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Started By Analyzer (CDA, id, U.S.A.)

Started on: 4/5/2005 2:08:33 PM, viewed 623 times
Fatigue is good!

After all me and Vincent′s debates on ′to fatigue or not to fatigue′ I put some info. together. I am more convinced that heavy weights AND fatigue are good. (note the calcium info., it′s related to temporaty ATP depletion)

*** Recuitment

Zytnicki et al., 1990 found a reduction in the inhibitory effect of Group Ib feedback on motor neurons, also Hutton & Nelson, 1986, found that tendon organs repsonses drop with fatigue. Overall, fatigue enhances the reflex EMG and motor neuron responses to brief pertubations (Darling & Hayes, 1983; Windhorst et al., 1986)

Kirsch & Rymer, 1987 found that the neural drive was increased after a fatiguing contraction. A rapid stretch was applied to the elbow flexors before and after a fatiguing task. Torque was equal at both times, although the muscles were fatigued and had a lowered force output. EMG was also higher post fatigue.

"The sense of effort" is directly related to the corollary discharge. This applies also to longer fatiguing contractions. (Cafarelli, 1988; Jones & Hunter, 1983)

"Post-tetanic potentiation" is also a contender. During intermitant stimulation, the potentiation of twitch force rose from 29% to 150% after 20 to 40 seconds.

***Calcium influx needed for hypertrophy (fatigue increases calcium accumulation see below)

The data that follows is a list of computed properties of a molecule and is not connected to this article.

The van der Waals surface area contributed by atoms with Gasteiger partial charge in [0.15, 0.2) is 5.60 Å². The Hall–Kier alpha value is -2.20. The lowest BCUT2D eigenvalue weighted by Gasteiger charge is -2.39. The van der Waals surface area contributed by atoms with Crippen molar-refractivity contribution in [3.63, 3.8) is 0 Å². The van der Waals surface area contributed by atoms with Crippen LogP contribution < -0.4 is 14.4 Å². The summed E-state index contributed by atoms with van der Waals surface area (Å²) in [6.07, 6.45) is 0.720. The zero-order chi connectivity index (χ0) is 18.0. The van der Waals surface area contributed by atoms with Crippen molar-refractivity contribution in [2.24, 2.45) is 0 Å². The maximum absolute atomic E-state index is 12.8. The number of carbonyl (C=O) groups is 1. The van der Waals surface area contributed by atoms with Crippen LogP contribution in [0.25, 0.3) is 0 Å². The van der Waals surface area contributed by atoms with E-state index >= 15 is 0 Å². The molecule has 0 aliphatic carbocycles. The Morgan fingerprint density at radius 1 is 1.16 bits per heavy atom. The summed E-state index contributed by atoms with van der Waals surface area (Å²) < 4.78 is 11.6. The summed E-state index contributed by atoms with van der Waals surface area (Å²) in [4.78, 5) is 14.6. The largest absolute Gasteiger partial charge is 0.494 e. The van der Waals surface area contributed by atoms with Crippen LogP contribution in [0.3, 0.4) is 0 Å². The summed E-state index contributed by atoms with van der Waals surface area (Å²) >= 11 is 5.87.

Skeletal muscle fibers adapt to higher contractile loads by increasing their size and by expressing slower isoforms of muscle contractile proteins (Dunn and Michel 1997 ). Calcineurin, a Ca2+/calmodulin(CaM)1-dependent phosphatase, appears crucial in the signaling of this adaptive response, since functional overload-induced fiber hypertrophy and fiber type transformations are prevented in vivo by administration of the specific calcineurin inhibitors cyclosporin A (CsA) and FK506 (Dunn et al. 1999 ). Calcineurin is likely activated in overloaded muscles via the chronic increases in intracellular calcium that occur under these conditions (Panchenko et al. 1974 ) as a result of a doubling of nerve-mediated muscle fiber activation (Gardiner et al. 1986 ) and load-related increases in insulin-like growth factor (Adams and Haddad 1996 ; Musaro et al. 1999 ; Semsarian et al. 1999 ). Once activated, calcineurin may signal downstream to genes involved in regulating muscle fiber size and myofibrillar protein phenotype via dephosphorylation of its substrate transcription factors, nuclear factor of activated T cells (NFAT) and myocyte enhancer factor 2 (MEF2) (Chin et al. 1998 ; Musaro et al. 1999 ; Semsarian et al. 1999 ; Wu et al. 2000 ).